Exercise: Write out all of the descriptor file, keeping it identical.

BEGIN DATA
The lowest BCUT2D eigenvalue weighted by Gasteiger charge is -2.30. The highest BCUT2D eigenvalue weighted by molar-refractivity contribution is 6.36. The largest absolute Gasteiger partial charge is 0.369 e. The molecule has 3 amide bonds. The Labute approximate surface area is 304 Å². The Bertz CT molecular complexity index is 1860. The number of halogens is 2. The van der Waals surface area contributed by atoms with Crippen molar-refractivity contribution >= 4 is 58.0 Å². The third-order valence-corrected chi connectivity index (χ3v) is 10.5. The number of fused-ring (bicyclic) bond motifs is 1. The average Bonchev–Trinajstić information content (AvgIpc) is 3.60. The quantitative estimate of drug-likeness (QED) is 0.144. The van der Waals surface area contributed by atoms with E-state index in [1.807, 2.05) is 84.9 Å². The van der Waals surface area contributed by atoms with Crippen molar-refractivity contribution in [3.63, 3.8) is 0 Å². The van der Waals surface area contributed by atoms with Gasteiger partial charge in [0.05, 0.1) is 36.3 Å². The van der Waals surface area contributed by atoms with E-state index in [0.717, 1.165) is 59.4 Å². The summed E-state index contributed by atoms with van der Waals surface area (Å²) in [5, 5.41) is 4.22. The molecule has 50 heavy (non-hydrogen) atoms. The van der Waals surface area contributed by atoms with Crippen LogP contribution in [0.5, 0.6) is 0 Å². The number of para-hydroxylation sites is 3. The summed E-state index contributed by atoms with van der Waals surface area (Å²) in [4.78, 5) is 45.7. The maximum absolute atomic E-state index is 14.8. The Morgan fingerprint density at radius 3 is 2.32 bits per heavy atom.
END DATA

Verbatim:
The lowest BCUT2D eigenvalue weighted by Gasteiger charge is -2.30. The highest BCUT2D eigenvalue weighted by molar-refractivity contribution is 6.36. The largest absolute Gasteiger partial charge is 0.369 e. The molecule has 3 amide bonds. The Labute approximate surface area is 304 Å². The Bertz CT molecular complexity index is 1860. The number of halogens is 2. The van der Waals surface area contributed by atoms with Crippen molar-refractivity contribution >= 4 is 58.0 Å². The third-order valence-corrected chi connectivity index (χ3v) is 10.5. The number of fused-ring (bicyclic) bond motifs is 1. The average Bonchev–Trinajstić information content (AvgIpc) is 3.60. The quantitative estimate of drug-likeness (QED) is 0.144. The van der Waals surface area contributed by atoms with E-state index in [1.807, 2.05) is 84.9 Å². The van der Waals surface area contributed by atoms with Crippen molar-refractivity contribution in [3.63, 3.8) is 0 Å². The van der Waals surface area contributed by atoms with Gasteiger partial charge in [0.05, 0.1) is 36.3 Å². The van der Waals surface area contributed by atoms with E-state index in [0.717, 1.165) is 59.4 Å². The summed E-state index contributed by atoms with van der Waals surface area (Å²) in [5, 5.41) is 4.22. The molecule has 50 heavy (non-hydrogen) atoms. The van der Waals surface area contributed by atoms with Crippen LogP contribution in [0.5, 0.6) is 0 Å². The number of para-hydroxylation sites is 3. The summed E-state index contributed by atoms with van der Waals surface area (Å²) in [4.78, 5) is 45.7. The maximum absolute atomic E-state index is 14.8. The Morgan fingerprint density at radius 3 is 2.32 bits per heavy atom.